The Context of Our Suffering

Context: the situation within which something exists or happens, and that can help explain it.

GRACE is a non-profit organization that works with Christian organizations to recognize, prevent and respond to abuse in these environments. I have benefitted greatly from the educational materials they provide. If you or someone you know has been impacted by abuse in a Christian environment, I encourage you to reach out to GRACE. I believe every church should take advantage of the free educational resources they provide. Every Christian should work diligently to recognize, prevent and respond to abuse. There are no excuses.

This morning I watched a video posted by GRACE titled The Spiritual Impact of Abuse. The video is a conversation between host Pete Singer and Victor Vieth, former child abuse prosecutor and Director of Education with Zero Abuse Project. I stopped the video after only a few minutes in when Victor quoted Viktor Frankyl and said, “It’s not suffering that’s unbearable, it’s suffering without meaning.” The host responded by talking about the role of context in PTSD. He said one of the major symptoms of PTSD is intrusive memories that cannot be controlled. He said we get these intrusive memories, because events occur without context. When we don’t understand the context, the memories keep coming back trying to find a context. He went on to say how the role of spirituality in abuse destroys context.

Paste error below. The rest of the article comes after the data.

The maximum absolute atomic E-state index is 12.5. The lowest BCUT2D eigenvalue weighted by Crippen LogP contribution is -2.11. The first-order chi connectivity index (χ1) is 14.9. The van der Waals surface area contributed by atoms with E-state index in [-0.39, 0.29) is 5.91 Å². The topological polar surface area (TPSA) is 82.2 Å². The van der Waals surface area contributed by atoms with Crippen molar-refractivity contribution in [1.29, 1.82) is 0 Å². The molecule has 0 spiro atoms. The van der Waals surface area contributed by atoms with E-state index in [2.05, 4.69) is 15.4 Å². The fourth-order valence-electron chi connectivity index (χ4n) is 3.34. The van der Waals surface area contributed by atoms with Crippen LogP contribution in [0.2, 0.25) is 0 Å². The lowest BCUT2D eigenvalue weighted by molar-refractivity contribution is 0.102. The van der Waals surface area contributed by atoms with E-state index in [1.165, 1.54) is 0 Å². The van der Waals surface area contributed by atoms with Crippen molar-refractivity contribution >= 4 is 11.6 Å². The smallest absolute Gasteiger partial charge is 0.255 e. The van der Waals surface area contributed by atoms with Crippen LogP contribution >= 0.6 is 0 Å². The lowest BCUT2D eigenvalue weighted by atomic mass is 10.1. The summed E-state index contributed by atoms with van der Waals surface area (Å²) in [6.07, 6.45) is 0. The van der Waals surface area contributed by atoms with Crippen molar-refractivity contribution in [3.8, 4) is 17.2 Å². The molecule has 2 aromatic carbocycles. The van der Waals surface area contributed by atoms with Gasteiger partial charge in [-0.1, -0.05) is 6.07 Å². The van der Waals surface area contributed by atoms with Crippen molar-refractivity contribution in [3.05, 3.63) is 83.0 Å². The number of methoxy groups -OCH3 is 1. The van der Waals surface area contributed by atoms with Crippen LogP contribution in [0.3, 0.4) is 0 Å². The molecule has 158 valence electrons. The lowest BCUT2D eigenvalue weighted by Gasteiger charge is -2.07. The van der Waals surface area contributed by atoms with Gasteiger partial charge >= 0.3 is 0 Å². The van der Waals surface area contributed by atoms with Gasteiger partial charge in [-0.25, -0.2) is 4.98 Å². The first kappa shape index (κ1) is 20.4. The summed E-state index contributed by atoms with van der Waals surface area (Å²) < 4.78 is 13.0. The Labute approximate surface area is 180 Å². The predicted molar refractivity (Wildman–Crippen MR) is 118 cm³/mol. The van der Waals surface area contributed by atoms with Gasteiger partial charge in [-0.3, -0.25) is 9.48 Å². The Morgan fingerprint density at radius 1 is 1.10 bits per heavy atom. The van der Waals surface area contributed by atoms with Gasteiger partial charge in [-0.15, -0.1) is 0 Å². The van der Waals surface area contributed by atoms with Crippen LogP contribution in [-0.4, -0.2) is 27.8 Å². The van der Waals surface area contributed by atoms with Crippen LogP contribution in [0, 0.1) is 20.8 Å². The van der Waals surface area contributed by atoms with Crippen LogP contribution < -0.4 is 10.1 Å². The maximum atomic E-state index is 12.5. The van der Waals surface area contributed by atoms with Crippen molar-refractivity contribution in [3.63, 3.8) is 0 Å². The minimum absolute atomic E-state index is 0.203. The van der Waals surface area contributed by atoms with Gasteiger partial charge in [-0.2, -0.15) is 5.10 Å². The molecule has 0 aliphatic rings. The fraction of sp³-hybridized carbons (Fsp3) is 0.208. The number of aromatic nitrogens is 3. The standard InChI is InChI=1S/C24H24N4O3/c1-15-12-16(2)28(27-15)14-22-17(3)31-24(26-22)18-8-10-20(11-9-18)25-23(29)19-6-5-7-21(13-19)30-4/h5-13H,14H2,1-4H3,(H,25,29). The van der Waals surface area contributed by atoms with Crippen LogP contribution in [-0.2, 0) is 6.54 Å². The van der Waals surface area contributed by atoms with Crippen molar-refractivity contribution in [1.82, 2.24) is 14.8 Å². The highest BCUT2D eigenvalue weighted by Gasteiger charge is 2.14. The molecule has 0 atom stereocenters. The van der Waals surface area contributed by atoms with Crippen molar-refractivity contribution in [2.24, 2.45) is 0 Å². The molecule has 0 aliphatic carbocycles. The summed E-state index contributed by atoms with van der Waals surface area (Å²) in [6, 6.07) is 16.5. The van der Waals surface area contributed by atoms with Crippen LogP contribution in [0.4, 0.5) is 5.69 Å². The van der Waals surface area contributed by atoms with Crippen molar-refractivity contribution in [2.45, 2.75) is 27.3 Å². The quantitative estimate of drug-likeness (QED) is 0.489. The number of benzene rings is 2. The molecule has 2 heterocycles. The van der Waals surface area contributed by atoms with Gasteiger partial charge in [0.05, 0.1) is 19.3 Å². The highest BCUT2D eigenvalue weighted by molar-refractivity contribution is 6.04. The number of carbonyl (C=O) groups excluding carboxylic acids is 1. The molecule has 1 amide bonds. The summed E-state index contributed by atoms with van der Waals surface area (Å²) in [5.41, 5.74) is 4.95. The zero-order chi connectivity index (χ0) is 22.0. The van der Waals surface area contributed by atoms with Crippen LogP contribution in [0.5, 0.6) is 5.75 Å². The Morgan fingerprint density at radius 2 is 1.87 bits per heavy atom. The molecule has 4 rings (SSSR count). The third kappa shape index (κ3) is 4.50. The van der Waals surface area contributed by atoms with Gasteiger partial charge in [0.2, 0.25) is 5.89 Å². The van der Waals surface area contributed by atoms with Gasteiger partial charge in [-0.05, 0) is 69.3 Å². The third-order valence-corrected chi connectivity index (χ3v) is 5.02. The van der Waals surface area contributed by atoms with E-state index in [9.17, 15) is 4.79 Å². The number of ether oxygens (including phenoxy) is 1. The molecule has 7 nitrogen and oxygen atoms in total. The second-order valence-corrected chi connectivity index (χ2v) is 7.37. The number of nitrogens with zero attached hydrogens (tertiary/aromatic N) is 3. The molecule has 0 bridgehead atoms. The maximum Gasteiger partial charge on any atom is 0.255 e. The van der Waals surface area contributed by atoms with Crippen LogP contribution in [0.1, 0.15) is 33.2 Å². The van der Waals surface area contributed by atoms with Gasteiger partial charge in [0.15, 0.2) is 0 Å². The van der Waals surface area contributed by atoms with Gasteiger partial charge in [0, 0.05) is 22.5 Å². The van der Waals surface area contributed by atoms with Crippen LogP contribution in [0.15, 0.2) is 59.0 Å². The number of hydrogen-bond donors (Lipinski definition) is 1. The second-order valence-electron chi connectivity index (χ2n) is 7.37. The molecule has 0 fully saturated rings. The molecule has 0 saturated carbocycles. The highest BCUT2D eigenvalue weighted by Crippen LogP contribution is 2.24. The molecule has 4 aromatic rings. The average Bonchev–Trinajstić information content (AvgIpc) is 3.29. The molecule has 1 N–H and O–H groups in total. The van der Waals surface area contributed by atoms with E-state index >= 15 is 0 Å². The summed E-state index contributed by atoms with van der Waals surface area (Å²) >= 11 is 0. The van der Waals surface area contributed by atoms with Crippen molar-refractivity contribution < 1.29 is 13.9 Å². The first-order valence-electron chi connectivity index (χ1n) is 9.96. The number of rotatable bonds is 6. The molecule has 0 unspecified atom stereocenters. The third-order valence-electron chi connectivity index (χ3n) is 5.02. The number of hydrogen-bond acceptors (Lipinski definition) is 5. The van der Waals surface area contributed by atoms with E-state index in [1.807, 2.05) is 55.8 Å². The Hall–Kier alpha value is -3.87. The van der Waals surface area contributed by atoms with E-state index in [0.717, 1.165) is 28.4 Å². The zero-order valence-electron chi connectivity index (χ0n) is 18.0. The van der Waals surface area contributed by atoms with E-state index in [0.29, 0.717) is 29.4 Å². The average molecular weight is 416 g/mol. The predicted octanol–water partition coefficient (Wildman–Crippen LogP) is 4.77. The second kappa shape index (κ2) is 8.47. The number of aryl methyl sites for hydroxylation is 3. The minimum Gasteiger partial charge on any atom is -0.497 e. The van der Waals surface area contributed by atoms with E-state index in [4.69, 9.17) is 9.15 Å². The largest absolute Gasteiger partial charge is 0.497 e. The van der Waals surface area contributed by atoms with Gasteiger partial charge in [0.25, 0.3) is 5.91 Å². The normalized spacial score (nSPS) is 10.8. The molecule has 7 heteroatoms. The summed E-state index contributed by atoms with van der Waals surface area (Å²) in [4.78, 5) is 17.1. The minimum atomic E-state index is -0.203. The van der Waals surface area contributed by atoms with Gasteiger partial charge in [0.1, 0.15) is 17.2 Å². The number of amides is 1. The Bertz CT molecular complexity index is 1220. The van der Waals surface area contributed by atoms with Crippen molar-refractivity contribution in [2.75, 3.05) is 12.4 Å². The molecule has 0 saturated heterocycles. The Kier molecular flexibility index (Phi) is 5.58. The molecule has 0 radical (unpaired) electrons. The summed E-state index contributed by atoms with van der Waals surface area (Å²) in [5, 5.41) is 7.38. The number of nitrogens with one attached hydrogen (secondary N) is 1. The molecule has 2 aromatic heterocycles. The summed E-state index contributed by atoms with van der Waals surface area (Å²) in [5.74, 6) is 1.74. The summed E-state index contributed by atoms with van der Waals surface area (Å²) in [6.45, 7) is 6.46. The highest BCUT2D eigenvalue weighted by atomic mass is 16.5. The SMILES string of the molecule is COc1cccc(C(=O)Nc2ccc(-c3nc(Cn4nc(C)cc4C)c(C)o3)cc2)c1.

His words hit home with me. Those of us who suffer with PTSD understand what it feels like for our brains to get stuck in painful memories and the questions of why we suffered. The answer to the why question often determines what we think this means for the rest of our lives.

One of the reasons it has been so difficult to return to church is there are so many reminders of past trauma in these type of environments. I realized after listening to Pete talk about the role of context in PTSD, that the reminders of abuse do not bring the most pain, rather it is the meaning I make of the memories that bring the most suffering.

The last time I visited a church the conversation in a small group was around why we suffer. Before I was abused in a Christian environment, I had had this conversation many times without getting upset. However after having experienced abuse, I left this particular evening overwhelmed, confused and hurting and I haven’t been able to put into words until now why.

When I experienced abuse in a spiritual environment, the sovereignty of God played a big role in explaining and excusing why the abuse happened. Sin makes us humble and more empathetic to others who sin I was told. God is sovereign and does not waste anything that happens in our lives. Because of this, we can ask forgiveness, move on and learn from it all without accountability. After all, God works everything together for our good and His glory.